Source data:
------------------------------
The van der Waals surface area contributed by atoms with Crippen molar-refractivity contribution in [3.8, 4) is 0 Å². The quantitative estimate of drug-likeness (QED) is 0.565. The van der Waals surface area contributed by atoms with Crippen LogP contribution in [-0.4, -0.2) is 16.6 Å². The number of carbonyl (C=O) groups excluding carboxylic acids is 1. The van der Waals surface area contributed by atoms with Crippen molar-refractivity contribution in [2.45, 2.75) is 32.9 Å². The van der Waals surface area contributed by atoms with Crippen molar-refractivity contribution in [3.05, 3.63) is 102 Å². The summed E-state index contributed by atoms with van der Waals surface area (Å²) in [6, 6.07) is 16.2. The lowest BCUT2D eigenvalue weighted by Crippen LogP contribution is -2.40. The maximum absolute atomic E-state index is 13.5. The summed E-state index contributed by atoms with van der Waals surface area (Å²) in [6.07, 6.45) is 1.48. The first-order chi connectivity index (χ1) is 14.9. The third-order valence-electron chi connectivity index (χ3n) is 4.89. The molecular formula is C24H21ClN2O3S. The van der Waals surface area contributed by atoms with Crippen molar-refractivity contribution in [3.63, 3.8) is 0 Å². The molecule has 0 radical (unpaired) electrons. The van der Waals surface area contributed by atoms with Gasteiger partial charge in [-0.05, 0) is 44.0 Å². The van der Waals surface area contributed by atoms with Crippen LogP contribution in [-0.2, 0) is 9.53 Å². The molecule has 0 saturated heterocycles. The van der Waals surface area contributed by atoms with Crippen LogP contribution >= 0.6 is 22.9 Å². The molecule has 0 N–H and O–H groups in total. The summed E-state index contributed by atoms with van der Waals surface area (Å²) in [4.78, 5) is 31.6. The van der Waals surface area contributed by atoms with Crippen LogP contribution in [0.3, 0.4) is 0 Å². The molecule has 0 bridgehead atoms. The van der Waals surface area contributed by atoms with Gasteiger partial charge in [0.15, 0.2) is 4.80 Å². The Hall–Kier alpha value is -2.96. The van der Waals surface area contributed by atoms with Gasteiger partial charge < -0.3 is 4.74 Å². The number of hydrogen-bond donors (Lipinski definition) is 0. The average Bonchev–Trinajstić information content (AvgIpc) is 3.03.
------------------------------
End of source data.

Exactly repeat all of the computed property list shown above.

The van der Waals surface area contributed by atoms with Crippen molar-refractivity contribution in [3.8, 4) is 0 Å². The quantitative estimate of drug-likeness (QED) is 0.565. The van der Waals surface area contributed by atoms with Crippen LogP contribution in [-0.4, -0.2) is 16.6 Å². The number of carbonyl (C=O) groups excluding carboxylic acids is 1. The van der Waals surface area contributed by atoms with Crippen molar-refractivity contribution in [2.45, 2.75) is 32.9 Å². The van der Waals surface area contributed by atoms with Crippen molar-refractivity contribution in [3.05, 3.63) is 102 Å². The summed E-state index contributed by atoms with van der Waals surface area (Å²) in [6, 6.07) is 16.2. The lowest BCUT2D eigenvalue weighted by Crippen LogP contribution is -2.40. The maximum absolute atomic E-state index is 13.5. The summed E-state index contributed by atoms with van der Waals surface area (Å²) in [6.07, 6.45) is 1.48. The first-order chi connectivity index (χ1) is 14.9. The third-order valence-electron chi connectivity index (χ3n) is 4.89. The molecular formula is C24H21ClN2O3S. The van der Waals surface area contributed by atoms with Crippen molar-refractivity contribution in [3.63, 3.8) is 0 Å². The molecule has 0 radical (unpaired) electrons. The van der Waals surface area contributed by atoms with Gasteiger partial charge in [-0.05, 0) is 44.0 Å². The van der Waals surface area contributed by atoms with Crippen LogP contribution in [-0.2, 0) is 9.53 Å². The molecule has 0 saturated heterocycles. The van der Waals surface area contributed by atoms with Crippen LogP contribution >= 0.6 is 22.9 Å². The molecule has 0 N–H and O–H groups in total. The summed E-state index contributed by atoms with van der Waals surface area (Å²) in [4.78, 5) is 31.6. The van der Waals surface area contributed by atoms with Crippen LogP contribution in [0.3, 0.4) is 0 Å². The molecule has 0 bridgehead atoms. The van der Waals surface area contributed by atoms with Gasteiger partial charge in [0.15, 0.2) is 4.80 Å². The Hall–Kier alpha value is -2.96. The van der Waals surface area contributed by atoms with Gasteiger partial charge < -0.3 is 4.74 Å². The number of hydrogen-bond donors (Lipinski definition) is 0. The average Bonchev–Trinajstić information content (AvgIpc) is 3.03.